Godzilla (1954)

"Essential"

Godzilla (1954) Review


Godzilla turns 50 this year, and there is much cause for celebration. For the first time, American moviegoers get have the privilege of seeing this essential firebreathing classic in the fully restored and original version that transfixed Japanese audiences back in 1954.

It's about time. Deemed unsuitable for American release in 1956, distributors chopped 40 minutes out of the film, dubbed the rest of it poorly, and then added 20 minutes of Raymond Burr in the new role of an American journalist observing the action and adding his own absurd commentary.

What was the problem with the original version? Well, now we know. Godzilla is much more than the rampaging monster fest that inspired a thousand more rampaging monster fests. It's a trenchant anti-war and anti-nuclear testing screed (with some implied anti-Americanism tossed in) that would have been way out of sync with the catch-the-Commies Cold War vibe of mid-'50s America. Watch a movie that suggests H-bomb testing is a bad idea? Hell, no! We gotta build a bigger bomb before the Russkies do!

It all begins with a mystery. Ships off Japan are being destroyed, and only after a survivor washes up on shore do the authorities get a hint that some kind of "monster" may be involved. Eager young marine salvage expert Ogata (Akira Takarada) and his skittish girlfriend Emiko (Momoko Kochi) are soon on the case, as is her father Yamane (Takashi Shimura), a paleontologist with some interesting theories.

An investigation team heads for an island where a village has been destroyed by something that definitely wasn't a typhoon. Scientists find giant footprints, and their Geiger counters go crazy. Bad news: Whatever it is, it's big and it's radioactive. Godzilla ("Gojira" in Japanese) then makes his first appearance by peeking demurely over a mountaintop. The team beats a hasty retreat and heads back to Tokyo with their findings. It's obvious the monster has been awakened from his hibernation by underwater H-bomb testing.

Watching the government officials frantically debate what to do is fascinating, and their questions echo across history to our own troubled times. Should the public be told everything? Will panic ensue? What's the best defense against an unknown attacker? Yamane argues that Godzilla should be studied rather than killed, but he has few supporters. The military sets out to build the world's largest electric fence and sends all its artillery to the harbor shore. Meanwhile, like today's airline passengers stuck in long security lines, the Tokyo citizenry seems more annoyed than frightened. In one funny/scary scene, commuters on a train bitch and moan about evacuation. What a hassle! It's always something!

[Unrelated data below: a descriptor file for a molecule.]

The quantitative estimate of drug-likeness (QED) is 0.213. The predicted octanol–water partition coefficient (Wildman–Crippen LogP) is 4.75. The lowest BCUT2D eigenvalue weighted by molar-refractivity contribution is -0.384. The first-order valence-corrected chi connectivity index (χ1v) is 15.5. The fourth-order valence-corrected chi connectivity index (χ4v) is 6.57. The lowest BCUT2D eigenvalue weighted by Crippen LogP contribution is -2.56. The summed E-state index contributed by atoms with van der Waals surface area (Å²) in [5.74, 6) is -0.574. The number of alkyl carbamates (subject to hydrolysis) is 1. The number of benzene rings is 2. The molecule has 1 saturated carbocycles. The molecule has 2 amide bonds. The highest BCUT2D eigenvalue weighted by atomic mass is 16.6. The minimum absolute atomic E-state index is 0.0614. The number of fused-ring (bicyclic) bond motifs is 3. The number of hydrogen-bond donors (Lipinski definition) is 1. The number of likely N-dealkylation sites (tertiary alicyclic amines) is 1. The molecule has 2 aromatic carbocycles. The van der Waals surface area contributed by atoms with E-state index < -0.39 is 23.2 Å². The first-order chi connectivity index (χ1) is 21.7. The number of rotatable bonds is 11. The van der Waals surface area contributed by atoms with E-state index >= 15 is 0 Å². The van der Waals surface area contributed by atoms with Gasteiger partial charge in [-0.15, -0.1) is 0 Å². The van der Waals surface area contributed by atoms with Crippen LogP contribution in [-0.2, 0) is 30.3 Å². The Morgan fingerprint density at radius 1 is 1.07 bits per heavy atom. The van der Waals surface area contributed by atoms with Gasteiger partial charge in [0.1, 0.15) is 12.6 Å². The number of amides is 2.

Eventually, of course, Godzilla lets loose on Tokyo, using his famously hot breath to torch large swaths of the city with epic destructive power that must have reminded 1954 moviegoers of the Tokyo firebombings of just nine years earlier. The special effects are as primitive as you remember, but it's impossible not to admire the craftsmanship that went into them, and a true sense of horror builds as the masses panic in the streets. (As other reviewers have pointed out, some of these extras were acting from personal experience.) A young mother cowering with her two children and awaiting certain incineration says, "Don't worry. We'll be with Daddy soon." You have to wonder how 1950s audiences in Hiroshima and Nagasaki responded to these scenes.

Discussion turns to a mysterious gadget called the Oxygen Destroyer created by Serizawa (Akihiko Hirata), a brilliant scientist (and Emiko's ex-boyfriend) who carries his own physical scars from World War II. He knows it can be used to stop the beast, but he's afraid to go public because he knows that once "politicians" see its power, they'll want to weaponize it and compel him to build more. His moral dilemma is written all over his face. Should he save the city but endanger the world?

Godzilla is a movie way ahead of its time. It presages the kinds of disarmament debates that didn't pick up steam until 20 years after its release. The edited version may have thrilled and scared Americans, but it didn't tell them anything. Over time it became something of a joke, a situation exacerbated by the increasingly cheesy string of color sequels that introduced a whole menagerie of rubber monsters who fight amongst themselves, destroying everything underfoot in the process.

This golden anniversary is the perfect time to go back to where it all began in beautiful black and white, to understand the filmmakers' original intentions, and to appreciate the storytelling power they brought to bear in unleashing Gojira on the world.

Aka Gojira; Godzilla, King of the Monsters.

Godzilla smash!



Facts and Figures

Genre: Horror/Suspense

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Contactmusic.com: 5 / 5

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